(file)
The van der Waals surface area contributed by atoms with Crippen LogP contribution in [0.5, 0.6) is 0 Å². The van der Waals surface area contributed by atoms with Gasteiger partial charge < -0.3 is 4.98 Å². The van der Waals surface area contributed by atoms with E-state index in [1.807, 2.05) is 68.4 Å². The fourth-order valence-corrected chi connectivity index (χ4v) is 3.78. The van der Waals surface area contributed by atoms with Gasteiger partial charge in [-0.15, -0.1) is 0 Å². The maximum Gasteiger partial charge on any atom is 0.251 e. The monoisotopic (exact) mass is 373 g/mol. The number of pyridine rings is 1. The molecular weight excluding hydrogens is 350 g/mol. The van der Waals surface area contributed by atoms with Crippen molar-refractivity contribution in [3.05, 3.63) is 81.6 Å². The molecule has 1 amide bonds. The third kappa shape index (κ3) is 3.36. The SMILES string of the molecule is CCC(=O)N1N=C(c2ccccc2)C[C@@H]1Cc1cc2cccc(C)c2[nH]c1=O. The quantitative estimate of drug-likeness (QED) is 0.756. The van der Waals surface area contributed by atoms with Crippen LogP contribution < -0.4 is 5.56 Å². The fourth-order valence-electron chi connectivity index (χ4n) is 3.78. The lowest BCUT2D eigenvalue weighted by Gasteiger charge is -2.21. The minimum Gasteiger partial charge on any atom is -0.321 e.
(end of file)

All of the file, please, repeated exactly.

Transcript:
The van der Waals surface area contributed by atoms with Crippen LogP contribution in [0.5, 0.6) is 0 Å². The van der Waals surface area contributed by atoms with Gasteiger partial charge < -0.3 is 4.98 Å². The van der Waals surface area contributed by atoms with E-state index in [1.807, 2.05) is 68.4 Å². The fourth-order valence-corrected chi connectivity index (χ4v) is 3.78. The van der Waals surface area contributed by atoms with Gasteiger partial charge in [-0.15, -0.1) is 0 Å². The maximum Gasteiger partial charge on any atom is 0.251 e. The monoisotopic (exact) mass is 373 g/mol. The number of pyridine rings is 1. The molecular weight excluding hydrogens is 350 g/mol. The van der Waals surface area contributed by atoms with Crippen molar-refractivity contribution in [3.05, 3.63) is 81.6 Å². The molecule has 1 amide bonds. The third kappa shape index (κ3) is 3.36. The SMILES string of the molecule is CCC(=O)N1N=C(c2ccccc2)C[C@@H]1Cc1cc2cccc(C)c2[nH]c1=O. The quantitative estimate of drug-likeness (QED) is 0.756. The van der Waals surface area contributed by atoms with Crippen LogP contribution < -0.4 is 5.56 Å². The fourth-order valence-electron chi connectivity index (χ4n) is 3.78. The lowest BCUT2D eigenvalue weighted by Gasteiger charge is -2.21. The minimum Gasteiger partial charge on any atom is -0.321 e.